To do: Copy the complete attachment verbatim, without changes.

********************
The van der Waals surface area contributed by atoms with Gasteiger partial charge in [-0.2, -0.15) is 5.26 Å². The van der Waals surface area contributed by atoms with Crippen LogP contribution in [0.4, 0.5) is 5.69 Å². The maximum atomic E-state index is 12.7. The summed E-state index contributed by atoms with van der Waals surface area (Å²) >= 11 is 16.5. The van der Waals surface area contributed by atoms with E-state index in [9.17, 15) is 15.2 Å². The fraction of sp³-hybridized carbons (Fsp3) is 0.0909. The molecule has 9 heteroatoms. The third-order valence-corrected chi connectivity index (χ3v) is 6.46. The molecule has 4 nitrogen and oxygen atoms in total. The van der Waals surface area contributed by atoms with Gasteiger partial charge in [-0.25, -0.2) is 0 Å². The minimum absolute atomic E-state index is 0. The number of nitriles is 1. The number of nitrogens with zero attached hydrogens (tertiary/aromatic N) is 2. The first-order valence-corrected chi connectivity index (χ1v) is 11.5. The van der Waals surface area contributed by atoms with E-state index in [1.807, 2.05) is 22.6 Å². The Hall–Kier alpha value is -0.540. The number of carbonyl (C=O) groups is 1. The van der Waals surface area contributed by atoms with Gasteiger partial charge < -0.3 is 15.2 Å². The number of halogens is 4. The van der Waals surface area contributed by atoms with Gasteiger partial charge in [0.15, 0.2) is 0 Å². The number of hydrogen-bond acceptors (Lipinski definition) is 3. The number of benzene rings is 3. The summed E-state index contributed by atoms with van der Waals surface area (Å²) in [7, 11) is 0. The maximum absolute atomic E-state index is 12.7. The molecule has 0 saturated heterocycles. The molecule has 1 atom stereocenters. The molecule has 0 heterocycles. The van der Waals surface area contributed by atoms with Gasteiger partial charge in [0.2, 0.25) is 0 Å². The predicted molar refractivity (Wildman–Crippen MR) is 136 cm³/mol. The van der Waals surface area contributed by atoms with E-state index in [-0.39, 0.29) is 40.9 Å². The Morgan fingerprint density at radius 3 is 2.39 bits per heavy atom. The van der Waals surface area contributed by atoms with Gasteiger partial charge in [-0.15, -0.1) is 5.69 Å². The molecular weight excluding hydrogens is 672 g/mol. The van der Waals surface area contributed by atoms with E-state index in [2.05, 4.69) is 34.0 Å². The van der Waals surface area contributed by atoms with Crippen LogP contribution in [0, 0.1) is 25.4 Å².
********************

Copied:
The van der Waals surface area contributed by atoms with Gasteiger partial charge in [-0.2, -0.15) is 5.26 Å². The van der Waals surface area contributed by atoms with Crippen LogP contribution in [0.4, 0.5) is 5.69 Å². The maximum atomic E-state index is 12.7. The summed E-state index contributed by atoms with van der Waals surface area (Å²) >= 11 is 16.5. The van der Waals surface area contributed by atoms with E-state index in [9.17, 15) is 15.2 Å². The fraction of sp³-hybridized carbons (Fsp3) is 0.0909. The molecule has 9 heteroatoms. The third-order valence-corrected chi connectivity index (χ3v) is 6.46. The molecule has 4 nitrogen and oxygen atoms in total. The van der Waals surface area contributed by atoms with Gasteiger partial charge in [-0.25, -0.2) is 0 Å². The minimum absolute atomic E-state index is 0. The number of nitriles is 1. The number of nitrogens with zero attached hydrogens (tertiary/aromatic N) is 2. The first-order valence-corrected chi connectivity index (χ1v) is 11.5. The van der Waals surface area contributed by atoms with E-state index in [1.807, 2.05) is 22.6 Å². The Hall–Kier alpha value is -0.540. The number of carbonyl (C=O) groups is 1. The van der Waals surface area contributed by atoms with Gasteiger partial charge < -0.3 is 15.2 Å². The number of halogens is 4. The van der Waals surface area contributed by atoms with Gasteiger partial charge in [0.15, 0.2) is 0 Å². The number of hydrogen-bond acceptors (Lipinski definition) is 3. The number of benzene rings is 3. The summed E-state index contributed by atoms with van der Waals surface area (Å²) in [7, 11) is 0. The maximum absolute atomic E-state index is 12.7. The molecule has 0 saturated heterocycles. The molecule has 1 atom stereocenters. The molecule has 0 heterocycles. The van der Waals surface area contributed by atoms with Gasteiger partial charge in [0.2, 0.25) is 0 Å². The predicted molar refractivity (Wildman–Crippen MR) is 136 cm³/mol. The van der Waals surface area contributed by atoms with E-state index in [-0.39, 0.29) is 40.9 Å². The Morgan fingerprint density at radius 3 is 2.39 bits per heavy atom. The van der Waals surface area contributed by atoms with Gasteiger partial charge in [-0.15, -0.1) is 5.69 Å². The molecular weight excluding hydrogens is 672 g/mol. The van der Waals surface area contributed by atoms with E-state index in [2.05, 4.69) is 34.0 Å². The van der Waals surface area contributed by atoms with Crippen LogP contribution in [0, 0.1) is 25.4 Å².